Increase in Bank Loans to Scottish Farming

A National Statistics Publication for Scotland.

The total outstanding bank debt of Scottish farms increased nine per cent over the past year, according to the latest National Statistics released by Scotland's Chief Statistician.

A survey of the main banks and other lending institutions showed outstanding loans to Scottish farms rose by £177 million in the year to May 31, 2016. Total outstanding loans to the agricultural sector amounted to £2.20 billion. Accounting for inflation, this was an increase of eight per cent since May 2015.

This was the seventh consecutive annual increase in Scottish farm bank debt. After remaining steady for a decade during the 2000s, debt levels have now risen to their highest since records began in 1972.

In addition to bank loans, farms have an estimated £1.4 billion of liabilities, related to hire purchase, family loans and other sources. About 50 per cent of total liabilities are long term loans, a percentage that has been slowly increasing over time. In 2003 about 40 per cent of debt was long term. Liabilities equate to about nine per cent of assets.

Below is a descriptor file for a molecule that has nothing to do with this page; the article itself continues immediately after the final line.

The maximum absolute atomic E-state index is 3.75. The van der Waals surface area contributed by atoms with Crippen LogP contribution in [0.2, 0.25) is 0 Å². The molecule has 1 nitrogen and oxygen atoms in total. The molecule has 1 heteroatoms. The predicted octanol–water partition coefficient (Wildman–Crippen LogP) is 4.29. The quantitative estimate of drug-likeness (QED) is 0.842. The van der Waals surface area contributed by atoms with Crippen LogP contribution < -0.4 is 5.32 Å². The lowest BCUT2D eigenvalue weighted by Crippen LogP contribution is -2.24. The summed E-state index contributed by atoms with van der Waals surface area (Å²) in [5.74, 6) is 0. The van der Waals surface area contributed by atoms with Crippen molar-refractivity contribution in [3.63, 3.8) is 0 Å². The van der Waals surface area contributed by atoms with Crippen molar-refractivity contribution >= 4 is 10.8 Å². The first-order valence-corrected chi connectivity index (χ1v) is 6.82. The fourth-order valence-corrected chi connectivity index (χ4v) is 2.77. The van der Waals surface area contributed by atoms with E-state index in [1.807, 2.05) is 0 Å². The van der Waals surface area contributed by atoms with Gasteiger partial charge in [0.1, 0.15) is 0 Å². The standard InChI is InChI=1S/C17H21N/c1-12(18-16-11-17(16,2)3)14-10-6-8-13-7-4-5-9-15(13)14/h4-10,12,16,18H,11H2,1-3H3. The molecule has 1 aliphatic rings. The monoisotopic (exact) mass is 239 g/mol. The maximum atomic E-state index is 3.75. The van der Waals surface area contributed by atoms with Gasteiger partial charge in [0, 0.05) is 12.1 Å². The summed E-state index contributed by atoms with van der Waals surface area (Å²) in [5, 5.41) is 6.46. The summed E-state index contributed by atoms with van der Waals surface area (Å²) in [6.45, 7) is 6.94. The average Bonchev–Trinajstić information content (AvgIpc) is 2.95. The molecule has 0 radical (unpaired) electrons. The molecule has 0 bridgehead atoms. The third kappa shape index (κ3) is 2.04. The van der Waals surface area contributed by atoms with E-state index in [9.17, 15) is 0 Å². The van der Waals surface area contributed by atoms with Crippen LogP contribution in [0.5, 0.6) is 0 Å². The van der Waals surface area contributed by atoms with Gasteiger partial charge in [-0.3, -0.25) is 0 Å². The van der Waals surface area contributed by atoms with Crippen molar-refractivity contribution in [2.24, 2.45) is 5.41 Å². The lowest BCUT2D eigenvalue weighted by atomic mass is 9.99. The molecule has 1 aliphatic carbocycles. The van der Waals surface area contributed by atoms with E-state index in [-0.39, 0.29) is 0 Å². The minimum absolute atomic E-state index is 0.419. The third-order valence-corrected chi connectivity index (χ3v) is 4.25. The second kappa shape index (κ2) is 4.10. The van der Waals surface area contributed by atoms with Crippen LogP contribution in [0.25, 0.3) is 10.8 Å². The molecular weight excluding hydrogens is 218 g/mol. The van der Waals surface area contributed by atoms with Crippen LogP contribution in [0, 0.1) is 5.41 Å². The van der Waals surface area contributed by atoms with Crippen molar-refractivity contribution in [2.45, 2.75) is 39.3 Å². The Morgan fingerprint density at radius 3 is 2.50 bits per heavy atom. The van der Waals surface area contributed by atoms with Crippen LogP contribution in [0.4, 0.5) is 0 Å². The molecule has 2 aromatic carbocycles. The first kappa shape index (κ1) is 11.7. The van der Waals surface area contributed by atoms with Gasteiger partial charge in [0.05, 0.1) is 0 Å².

The data reflect the overall UK picture. Figures from the Bank of England showed that, by May 2016, the UK “agricultural, hunting and forestry” sector had an outstanding debt of £17.7 billion, having seen a 51 per cent increase in debt levels since 2010. The only other sector that had seen an increase was utilities, which increased 46 per cent since 2010, with all other business sectors seeing a reduction in outstanding debt.

The statistics publication was produced by independent statistical staff free from any political interference, in accordance with professional standards set out in the Code of Practice for Official Statistics.

Notes to editors

Note that these figures are for levels of outstanding debt, not estimates of new loans. Information is not available to show when the loans were taken out or the associated repayment periods.

"Real terms" means taking into account the effect of inflation. It shows, for previous years, the value of the debt expressed in today’s prices. This is because, for example, a loan of £10,000 in 1990 could have paid for something that nowadays would need a loan of £20,000, so we say the 1990 loan was worth £20,000 in today’s prices.

The full statistical publication can be accessed at:

These statistics are used by government and stakeholders to monitor and assess the economic well-being of the agricultural sector and for policy evaluation. Further information on Agriculture and Fisheries statistics within Scotland can be accessed at:

More information on the standards of official statistics in Scotland can be accessed at:


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